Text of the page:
Abuse and violence: Working with our patients in general practice (white book)
This publication has been designed for the purpose of assisting general practitioners and their staff in recognising women, men and children who are survivors of abuse and violence, or who are currently involved in violent situations. This is a sensitive issue, both for patients and GPs. However, this guideline may assist GPs to intervene in a positive and empowering manner.
In the context of this guideline, abuse and violence refers to:
- intimate partner abuse (domestic violence)
- perpetrators of intimate violence
- child abuse
- adult survivors of child abuse
- sexual assault, and
- elder abuse.
This guideline encompasses issues experienced by specific groups, for example, Aboriginal people and Torres Strait Islanders, same sex couples, those with a disability, and cultural and linguistically diverse people.
Rigorous debate surrounds screening and mandatory reporting and there is scant evidence regarding effective interventions for those experiencing violence. There is a danger that the patchy evidence base for how GPs should respond to issues of abuse and violence can result in inaction by GPs. However, it is possible to articulate an appropriate response for GPs when faced with disclosure of abuse, or when they suspect that abuse is occurring. This will empower GPs to act appropriately when dealing with patients suffering past or present abuse.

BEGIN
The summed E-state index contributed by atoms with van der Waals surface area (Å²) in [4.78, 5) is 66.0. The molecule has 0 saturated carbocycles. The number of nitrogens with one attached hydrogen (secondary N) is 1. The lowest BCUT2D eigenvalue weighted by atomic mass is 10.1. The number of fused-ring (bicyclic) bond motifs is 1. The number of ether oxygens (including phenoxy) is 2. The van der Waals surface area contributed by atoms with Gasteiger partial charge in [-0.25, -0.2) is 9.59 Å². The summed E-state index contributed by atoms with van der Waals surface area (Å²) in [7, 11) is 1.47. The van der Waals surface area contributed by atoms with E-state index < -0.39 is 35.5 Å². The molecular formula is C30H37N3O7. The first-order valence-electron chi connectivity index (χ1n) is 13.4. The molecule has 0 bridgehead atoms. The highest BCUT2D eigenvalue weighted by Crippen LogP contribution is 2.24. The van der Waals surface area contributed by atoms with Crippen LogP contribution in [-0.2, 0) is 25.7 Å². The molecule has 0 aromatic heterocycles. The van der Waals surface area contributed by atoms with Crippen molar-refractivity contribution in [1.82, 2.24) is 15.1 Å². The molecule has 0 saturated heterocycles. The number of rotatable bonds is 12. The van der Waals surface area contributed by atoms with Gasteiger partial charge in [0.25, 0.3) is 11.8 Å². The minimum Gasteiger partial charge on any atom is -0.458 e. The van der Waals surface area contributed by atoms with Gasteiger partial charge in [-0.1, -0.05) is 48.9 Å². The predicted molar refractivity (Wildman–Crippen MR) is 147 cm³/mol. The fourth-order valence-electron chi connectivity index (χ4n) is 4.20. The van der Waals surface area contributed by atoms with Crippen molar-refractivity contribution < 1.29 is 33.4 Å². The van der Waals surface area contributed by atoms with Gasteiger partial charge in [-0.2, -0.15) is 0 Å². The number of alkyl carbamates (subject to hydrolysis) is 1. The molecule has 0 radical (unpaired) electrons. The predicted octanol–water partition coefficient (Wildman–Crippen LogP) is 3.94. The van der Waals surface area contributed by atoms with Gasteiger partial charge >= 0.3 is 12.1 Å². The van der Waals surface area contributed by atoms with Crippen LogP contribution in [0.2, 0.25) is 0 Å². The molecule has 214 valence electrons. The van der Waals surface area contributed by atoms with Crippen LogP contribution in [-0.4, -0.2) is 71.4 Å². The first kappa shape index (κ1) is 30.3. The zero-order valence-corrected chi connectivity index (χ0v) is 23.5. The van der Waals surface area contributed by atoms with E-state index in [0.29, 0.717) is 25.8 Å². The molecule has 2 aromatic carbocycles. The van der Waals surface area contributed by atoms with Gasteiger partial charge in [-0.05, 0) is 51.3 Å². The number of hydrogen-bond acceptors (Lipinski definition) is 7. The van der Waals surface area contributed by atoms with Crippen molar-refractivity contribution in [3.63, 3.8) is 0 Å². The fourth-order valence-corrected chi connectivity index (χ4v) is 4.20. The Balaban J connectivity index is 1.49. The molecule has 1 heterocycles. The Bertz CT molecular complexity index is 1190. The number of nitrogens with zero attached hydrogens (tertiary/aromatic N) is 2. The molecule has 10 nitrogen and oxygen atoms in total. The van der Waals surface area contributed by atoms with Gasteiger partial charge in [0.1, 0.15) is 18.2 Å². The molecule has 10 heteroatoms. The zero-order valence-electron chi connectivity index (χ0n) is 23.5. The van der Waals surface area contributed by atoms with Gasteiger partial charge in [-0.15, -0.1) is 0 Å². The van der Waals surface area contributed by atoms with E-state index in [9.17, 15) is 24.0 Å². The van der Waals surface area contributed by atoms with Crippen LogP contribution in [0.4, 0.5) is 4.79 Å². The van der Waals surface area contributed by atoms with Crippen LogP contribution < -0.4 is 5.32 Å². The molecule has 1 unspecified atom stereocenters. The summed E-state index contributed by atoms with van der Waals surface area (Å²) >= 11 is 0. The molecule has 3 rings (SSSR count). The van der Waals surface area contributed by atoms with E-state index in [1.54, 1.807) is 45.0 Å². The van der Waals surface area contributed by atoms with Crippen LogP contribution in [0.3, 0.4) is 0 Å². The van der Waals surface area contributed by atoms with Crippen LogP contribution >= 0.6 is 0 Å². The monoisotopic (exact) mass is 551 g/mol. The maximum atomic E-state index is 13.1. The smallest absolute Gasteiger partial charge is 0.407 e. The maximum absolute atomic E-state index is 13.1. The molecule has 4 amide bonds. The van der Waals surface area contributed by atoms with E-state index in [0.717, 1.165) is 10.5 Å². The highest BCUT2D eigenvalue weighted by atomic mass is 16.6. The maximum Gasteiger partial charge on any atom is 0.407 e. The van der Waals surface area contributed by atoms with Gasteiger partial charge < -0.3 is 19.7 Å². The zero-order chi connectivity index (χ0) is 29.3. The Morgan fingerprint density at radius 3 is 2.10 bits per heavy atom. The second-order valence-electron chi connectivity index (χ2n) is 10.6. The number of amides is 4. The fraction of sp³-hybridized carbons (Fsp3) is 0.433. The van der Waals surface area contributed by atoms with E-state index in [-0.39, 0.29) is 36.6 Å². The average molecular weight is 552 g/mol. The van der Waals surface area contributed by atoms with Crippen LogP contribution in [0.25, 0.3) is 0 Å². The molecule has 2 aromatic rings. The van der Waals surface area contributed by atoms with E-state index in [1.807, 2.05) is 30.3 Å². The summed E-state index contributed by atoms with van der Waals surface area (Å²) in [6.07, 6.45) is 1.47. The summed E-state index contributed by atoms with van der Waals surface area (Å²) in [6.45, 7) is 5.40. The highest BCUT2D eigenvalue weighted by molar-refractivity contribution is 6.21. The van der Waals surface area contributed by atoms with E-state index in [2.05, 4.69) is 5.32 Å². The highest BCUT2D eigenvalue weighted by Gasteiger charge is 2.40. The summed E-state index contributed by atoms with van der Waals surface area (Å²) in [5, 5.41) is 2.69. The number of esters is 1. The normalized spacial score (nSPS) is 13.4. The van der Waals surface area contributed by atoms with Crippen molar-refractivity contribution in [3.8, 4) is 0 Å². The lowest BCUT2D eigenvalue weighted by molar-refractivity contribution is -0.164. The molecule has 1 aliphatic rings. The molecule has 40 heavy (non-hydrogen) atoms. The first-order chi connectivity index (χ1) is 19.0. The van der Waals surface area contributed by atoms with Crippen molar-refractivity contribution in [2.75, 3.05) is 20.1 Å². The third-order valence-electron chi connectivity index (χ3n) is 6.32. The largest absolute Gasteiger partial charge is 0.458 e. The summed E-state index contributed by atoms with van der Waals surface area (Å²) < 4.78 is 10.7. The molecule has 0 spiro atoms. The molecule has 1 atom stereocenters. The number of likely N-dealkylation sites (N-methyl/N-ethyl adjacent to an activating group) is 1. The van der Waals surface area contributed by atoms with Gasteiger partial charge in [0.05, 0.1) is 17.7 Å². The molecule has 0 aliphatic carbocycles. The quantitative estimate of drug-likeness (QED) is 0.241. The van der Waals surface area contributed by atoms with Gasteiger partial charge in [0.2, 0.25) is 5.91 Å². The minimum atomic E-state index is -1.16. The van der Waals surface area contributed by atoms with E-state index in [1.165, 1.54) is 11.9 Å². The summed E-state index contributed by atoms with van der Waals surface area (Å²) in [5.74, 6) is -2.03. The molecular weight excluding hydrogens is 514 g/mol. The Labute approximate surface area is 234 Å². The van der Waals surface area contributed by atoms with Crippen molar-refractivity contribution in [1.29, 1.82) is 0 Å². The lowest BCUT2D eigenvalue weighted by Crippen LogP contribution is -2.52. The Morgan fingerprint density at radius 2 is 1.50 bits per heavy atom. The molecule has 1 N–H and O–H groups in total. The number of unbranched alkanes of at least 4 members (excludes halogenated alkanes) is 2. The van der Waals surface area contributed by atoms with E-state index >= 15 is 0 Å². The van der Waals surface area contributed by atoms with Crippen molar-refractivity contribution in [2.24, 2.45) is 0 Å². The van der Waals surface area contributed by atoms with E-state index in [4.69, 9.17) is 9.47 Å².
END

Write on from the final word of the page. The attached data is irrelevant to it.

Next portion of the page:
The issue of violence and abuse involves many services in our community, including children’s services, education, health, and police, as well as the legal and court systems. This is an issue that is often difficult to confront and discuss. It is reflected in the difficulties GPs have in asking about violence and abuse, and the difficulties our patients have in telling their stories. It could be said that at times abuse and violence is a hidden part of the consultation. Because evidence suggests that abuse and violence may have a very damaging effect on patients’ health, this guideline will help GPs play their part in responding to abuse and violence within the community.
This third edition of Abuse and violence: Working with our patients in general practice has been funded by The Royal Australian College of General Practitioners and produced with the generosity of the many contributors who gave freely of their time.